Tick Safety

A close up of a brown tick on a green blade of grass.

Ticks are small — so small, in fact, that they can be very difficult to see with the naked eye. Therein lies the danger. Several species of ticks are common throughout the Park, and they can transmit diseases to humans through a bite. It is important to take precautions whenever you are out exploring the Park, even if you're just taking a short stroll through nature.


Tick Bites

The ticks found in Shenandoah are often on tall grass and shrubby undergrowth where they wait on the tips of leaves to attach to a passing host. Physical contact is the only method of transportation; they do not jump or fly. Hosts who pass through vegetation with ticks may find one or many ticks crawling on them. On people, ticks usually attach to the skin at tight places such as sock and undergarment lines.

Risk of Disease

Lyme Disease and Rocky Mountain Spotted Fever are among the serious illnesses that can be transmitted by tick bites and are known to have been contracted in Shenandoah. These diseases can go undiagnosed if the affected person is not alert to these diseases' symptoms, particularly if the patient's physician is in a region not usually affected by tick-borne illnesses.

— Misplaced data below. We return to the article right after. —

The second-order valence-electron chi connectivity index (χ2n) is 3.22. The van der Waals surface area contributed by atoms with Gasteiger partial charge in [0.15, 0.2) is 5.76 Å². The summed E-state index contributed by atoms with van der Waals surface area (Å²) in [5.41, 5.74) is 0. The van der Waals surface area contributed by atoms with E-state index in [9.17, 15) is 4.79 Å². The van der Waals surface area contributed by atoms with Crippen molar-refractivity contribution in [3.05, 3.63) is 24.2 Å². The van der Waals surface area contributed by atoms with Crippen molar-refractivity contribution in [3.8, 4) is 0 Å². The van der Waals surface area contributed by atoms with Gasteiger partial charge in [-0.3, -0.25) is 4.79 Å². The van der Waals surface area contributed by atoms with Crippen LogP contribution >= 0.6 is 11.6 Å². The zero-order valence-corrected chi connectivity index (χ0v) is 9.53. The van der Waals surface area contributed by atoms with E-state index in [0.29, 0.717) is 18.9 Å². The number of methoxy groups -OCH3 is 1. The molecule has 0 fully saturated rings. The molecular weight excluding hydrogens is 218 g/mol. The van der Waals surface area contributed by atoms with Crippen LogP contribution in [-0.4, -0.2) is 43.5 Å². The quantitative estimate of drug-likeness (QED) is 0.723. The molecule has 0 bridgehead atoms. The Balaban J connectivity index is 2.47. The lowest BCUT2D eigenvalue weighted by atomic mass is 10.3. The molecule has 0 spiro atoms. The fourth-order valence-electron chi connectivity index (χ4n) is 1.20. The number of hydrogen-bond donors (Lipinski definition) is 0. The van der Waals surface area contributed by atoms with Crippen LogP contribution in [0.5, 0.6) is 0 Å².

Preventing Tick Bites

  • Wear light-colored clothing, long sleeves, and long pants, with pant legs tucked into socks and shirts tucked into pants. Consider wearing gaiters or compression clothing, as well, in order to minimize the risk that they may attach to areas where they can be harder to detect.
  • Do frequent tick checks of yourself and any children or pets with you. Always check for ticks after any outdoor activity, both at the end of the day and the next morning.
  • Consider using chemical applications. 0.5% Permetherin insecticide applied to clothing is effective in reducing tick bites; however, when used improperly it can create negative health effects. DEET repellent has only limited effectiveness against ticks (less than a couple of hours). Picaridin is another repellent option that will not ruin synthetic fabrics or their water-repellent finishes. Always use and store chemicals according to the manufacturers' instructions.

Finding an Attached Tick

Timely and proper removal of ticks greatly decreases the chance of diseases being transmitted. If you find a tick attached to you, remove the tick and clean the bite site. If you become ill after a tick bite, even weeks later, see a health care provider. Some species of ticks are so small that you may never see them, so if you become ill after visiting an area where ticks are common, you should inform your health care provider of the possibility of a tick-borne disease.

Last updated: April 5, 2023

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Shenandoah National Park
3655 U.S. Highway 211 East

Luray, VA 22835


540 999-3500
Emergency Phone: 1-800-732-0911

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